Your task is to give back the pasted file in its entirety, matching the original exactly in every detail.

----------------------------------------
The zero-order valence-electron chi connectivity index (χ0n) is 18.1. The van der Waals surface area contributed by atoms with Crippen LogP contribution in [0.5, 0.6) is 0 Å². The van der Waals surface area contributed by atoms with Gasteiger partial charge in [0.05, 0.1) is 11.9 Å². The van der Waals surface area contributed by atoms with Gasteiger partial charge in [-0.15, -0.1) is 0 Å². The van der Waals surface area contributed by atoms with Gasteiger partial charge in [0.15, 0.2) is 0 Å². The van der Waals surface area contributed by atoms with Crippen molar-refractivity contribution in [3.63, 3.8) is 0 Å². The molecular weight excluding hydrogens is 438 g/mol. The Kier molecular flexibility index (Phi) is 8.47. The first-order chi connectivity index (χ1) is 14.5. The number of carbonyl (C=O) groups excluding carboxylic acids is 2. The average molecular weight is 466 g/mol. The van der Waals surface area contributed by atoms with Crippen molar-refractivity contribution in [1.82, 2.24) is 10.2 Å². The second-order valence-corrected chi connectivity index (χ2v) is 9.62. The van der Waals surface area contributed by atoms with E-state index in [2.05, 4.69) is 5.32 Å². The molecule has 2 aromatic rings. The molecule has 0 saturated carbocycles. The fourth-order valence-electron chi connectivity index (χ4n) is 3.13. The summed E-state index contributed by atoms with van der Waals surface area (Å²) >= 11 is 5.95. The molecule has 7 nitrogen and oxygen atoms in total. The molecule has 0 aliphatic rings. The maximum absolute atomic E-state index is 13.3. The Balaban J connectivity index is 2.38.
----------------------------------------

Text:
The zero-order valence-electron chi connectivity index (χ0n) is 18.1. The van der Waals surface area contributed by atoms with Crippen LogP contribution in [0.5, 0.6) is 0 Å². The van der Waals surface area contributed by atoms with Gasteiger partial charge in [0.05, 0.1) is 11.9 Å². The van der Waals surface area contributed by atoms with Gasteiger partial charge in [-0.15, -0.1) is 0 Å². The van der Waals surface area contributed by atoms with Gasteiger partial charge in [0.15, 0.2) is 0 Å². The van der Waals surface area contributed by atoms with Crippen molar-refractivity contribution in [3.63, 3.8) is 0 Å². The molecular weight excluding hydrogens is 438 g/mol. The Kier molecular flexibility index (Phi) is 8.47. The first-order chi connectivity index (χ1) is 14.5. The number of carbonyl (C=O) groups excluding carboxylic acids is 2. The average molecular weight is 466 g/mol. The van der Waals surface area contributed by atoms with Crippen molar-refractivity contribution in [1.82, 2.24) is 10.2 Å². The second-order valence-corrected chi connectivity index (χ2v) is 9.62. The van der Waals surface area contributed by atoms with E-state index in [2.05, 4.69) is 5.32 Å². The molecule has 2 aromatic rings. The molecule has 0 saturated carbocycles. The fourth-order valence-electron chi connectivity index (χ4n) is 3.13. The summed E-state index contributed by atoms with van der Waals surface area (Å²) >= 11 is 5.95. The molecule has 7 nitrogen and oxygen atoms in total. The molecule has 0 aliphatic rings. The maximum absolute atomic E-state index is 13.3. The Balaban J connectivity index is 2.38.